Fitzharris, who is scheduled to speak at Learn Serve Lead 2018: The AAMC Annual Meeting, admits she has always had a fascination with the macabre, from hunting ghosts as a child to spending hundreds of hours combing through diaries, medical casebooks, and letters researching her debut book, which won the 2018 PEN/E.O. Wilson Literary Science Writing Award. 

“I like to say the book is a love story between scientific theory and medicine,” Fitzharris says. Indeed, while the medical field is inherently forward-thinking, with the next major treatment or cure always on the horizon, it wasn’t that long ago that surgery was so brutal — and infections so rampant — that patients rarely survived. Even medical students were at risk: Between 1843 and 1859, 41 young doctors-in-training died after contracting infections at St. Bartholomew’s Hospital in London, Fitzharris notes.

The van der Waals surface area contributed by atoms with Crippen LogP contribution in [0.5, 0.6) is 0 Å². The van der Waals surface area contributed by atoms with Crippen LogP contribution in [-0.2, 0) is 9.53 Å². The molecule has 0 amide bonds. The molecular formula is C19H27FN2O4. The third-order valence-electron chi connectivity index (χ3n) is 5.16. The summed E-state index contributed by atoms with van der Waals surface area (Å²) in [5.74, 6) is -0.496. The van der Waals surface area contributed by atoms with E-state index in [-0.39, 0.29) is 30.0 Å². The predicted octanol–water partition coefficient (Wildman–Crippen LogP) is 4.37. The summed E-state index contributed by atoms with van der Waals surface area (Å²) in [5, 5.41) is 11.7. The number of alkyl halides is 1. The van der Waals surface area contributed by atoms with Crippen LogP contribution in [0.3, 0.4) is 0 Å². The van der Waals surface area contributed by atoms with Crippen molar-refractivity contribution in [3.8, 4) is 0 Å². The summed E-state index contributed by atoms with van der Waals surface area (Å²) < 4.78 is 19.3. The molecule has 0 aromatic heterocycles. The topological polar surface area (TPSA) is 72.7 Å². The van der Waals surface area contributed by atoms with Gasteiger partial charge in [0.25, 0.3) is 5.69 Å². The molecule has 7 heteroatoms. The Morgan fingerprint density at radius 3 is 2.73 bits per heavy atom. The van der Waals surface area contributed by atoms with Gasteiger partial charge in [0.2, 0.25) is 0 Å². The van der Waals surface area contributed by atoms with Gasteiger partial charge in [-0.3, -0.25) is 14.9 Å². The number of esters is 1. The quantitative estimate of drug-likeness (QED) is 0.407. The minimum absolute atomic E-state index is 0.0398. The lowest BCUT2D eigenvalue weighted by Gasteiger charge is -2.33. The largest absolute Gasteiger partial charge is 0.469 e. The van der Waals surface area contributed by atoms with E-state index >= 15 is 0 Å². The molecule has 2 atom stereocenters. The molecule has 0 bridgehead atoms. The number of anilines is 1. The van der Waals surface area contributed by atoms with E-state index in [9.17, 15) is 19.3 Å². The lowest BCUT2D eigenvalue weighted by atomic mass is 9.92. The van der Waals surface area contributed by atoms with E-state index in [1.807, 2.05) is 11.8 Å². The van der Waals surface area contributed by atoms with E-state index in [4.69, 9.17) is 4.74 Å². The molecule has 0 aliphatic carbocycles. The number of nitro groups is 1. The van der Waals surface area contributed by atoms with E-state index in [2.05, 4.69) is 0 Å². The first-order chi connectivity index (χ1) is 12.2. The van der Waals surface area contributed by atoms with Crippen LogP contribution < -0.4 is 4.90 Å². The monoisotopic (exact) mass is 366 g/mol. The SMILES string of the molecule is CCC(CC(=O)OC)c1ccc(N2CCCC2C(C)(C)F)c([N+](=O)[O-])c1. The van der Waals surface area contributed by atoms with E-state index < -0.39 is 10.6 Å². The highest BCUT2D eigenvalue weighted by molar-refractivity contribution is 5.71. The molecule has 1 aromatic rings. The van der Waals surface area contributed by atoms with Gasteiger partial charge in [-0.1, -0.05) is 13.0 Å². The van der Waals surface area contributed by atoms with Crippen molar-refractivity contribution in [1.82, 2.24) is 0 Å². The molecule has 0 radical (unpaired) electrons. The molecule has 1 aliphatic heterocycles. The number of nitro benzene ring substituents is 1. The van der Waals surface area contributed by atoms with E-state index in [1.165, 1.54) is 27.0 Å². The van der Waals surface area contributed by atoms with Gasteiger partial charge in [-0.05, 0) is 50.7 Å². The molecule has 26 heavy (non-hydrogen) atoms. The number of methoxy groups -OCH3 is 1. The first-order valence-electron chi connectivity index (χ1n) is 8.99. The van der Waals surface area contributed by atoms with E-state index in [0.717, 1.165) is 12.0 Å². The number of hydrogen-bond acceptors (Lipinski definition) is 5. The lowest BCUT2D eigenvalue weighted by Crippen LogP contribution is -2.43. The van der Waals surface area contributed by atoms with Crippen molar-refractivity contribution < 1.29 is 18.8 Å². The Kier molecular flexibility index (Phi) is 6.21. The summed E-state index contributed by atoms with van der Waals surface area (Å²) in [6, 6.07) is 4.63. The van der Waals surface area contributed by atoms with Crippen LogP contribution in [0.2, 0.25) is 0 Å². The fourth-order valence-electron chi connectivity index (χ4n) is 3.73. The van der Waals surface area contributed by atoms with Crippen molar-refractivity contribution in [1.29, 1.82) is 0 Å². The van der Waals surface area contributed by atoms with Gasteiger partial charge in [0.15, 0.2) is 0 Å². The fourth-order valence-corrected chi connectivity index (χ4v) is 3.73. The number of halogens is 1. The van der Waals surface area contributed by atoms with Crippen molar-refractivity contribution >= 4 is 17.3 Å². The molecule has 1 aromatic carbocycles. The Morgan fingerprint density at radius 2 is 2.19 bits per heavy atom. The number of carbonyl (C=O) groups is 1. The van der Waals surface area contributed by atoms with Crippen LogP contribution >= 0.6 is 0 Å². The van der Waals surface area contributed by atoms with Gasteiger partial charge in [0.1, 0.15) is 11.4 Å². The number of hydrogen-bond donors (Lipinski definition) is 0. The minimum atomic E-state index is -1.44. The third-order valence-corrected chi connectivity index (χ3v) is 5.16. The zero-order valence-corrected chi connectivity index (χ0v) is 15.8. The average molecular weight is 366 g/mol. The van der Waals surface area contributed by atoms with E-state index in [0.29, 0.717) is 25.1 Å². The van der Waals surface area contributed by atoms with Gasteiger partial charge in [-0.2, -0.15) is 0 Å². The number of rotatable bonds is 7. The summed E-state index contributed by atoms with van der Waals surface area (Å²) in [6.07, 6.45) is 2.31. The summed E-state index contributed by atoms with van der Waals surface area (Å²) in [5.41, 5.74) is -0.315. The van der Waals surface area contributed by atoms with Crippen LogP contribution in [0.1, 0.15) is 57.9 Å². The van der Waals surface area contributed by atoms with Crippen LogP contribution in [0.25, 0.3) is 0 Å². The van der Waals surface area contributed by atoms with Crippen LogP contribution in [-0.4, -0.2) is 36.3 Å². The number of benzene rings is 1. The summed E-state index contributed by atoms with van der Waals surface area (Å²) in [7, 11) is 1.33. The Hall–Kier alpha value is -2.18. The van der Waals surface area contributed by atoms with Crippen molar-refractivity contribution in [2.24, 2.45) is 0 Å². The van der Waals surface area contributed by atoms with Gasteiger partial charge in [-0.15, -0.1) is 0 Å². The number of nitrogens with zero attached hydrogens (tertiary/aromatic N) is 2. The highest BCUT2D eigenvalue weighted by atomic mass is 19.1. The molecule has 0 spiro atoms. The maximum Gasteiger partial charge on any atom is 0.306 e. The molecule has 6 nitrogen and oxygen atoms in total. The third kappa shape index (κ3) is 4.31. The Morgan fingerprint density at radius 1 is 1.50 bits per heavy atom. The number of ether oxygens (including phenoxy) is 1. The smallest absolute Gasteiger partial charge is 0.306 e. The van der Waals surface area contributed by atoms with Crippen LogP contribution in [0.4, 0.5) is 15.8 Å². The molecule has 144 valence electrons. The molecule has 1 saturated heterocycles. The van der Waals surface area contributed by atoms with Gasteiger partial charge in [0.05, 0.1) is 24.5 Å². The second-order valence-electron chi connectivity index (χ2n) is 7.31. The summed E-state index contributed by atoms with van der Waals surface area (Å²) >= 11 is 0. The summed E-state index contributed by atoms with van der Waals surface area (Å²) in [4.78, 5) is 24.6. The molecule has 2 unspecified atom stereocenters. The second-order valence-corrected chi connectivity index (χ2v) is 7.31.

Monday, October 29, 2018

At Learn Serve Lead 2018

Author and medical historian Lindsey Fitzharris will be speaking on November 5 in the Voices of Medicine and Society Series.

This was, of course, before Joseph Lister discovered the antiseptic approach to wound-healing in the 1860s. As a professor of surgery in Glasgow, Lister lowered surgery death rates by covering wounds in dressings soaked with carbolic acid.

Before Lister’s discovery, “hospitalism” — a catch-all term for any number of infections that ravaged most patients who passed through hospital doors — claimed lives for decades. And before ether made an appearance as an anesthetic, a chorus of agony-filled cries combined with the hacking of limbs could be heard throughout operating theaters filled to the brim with eager spectators.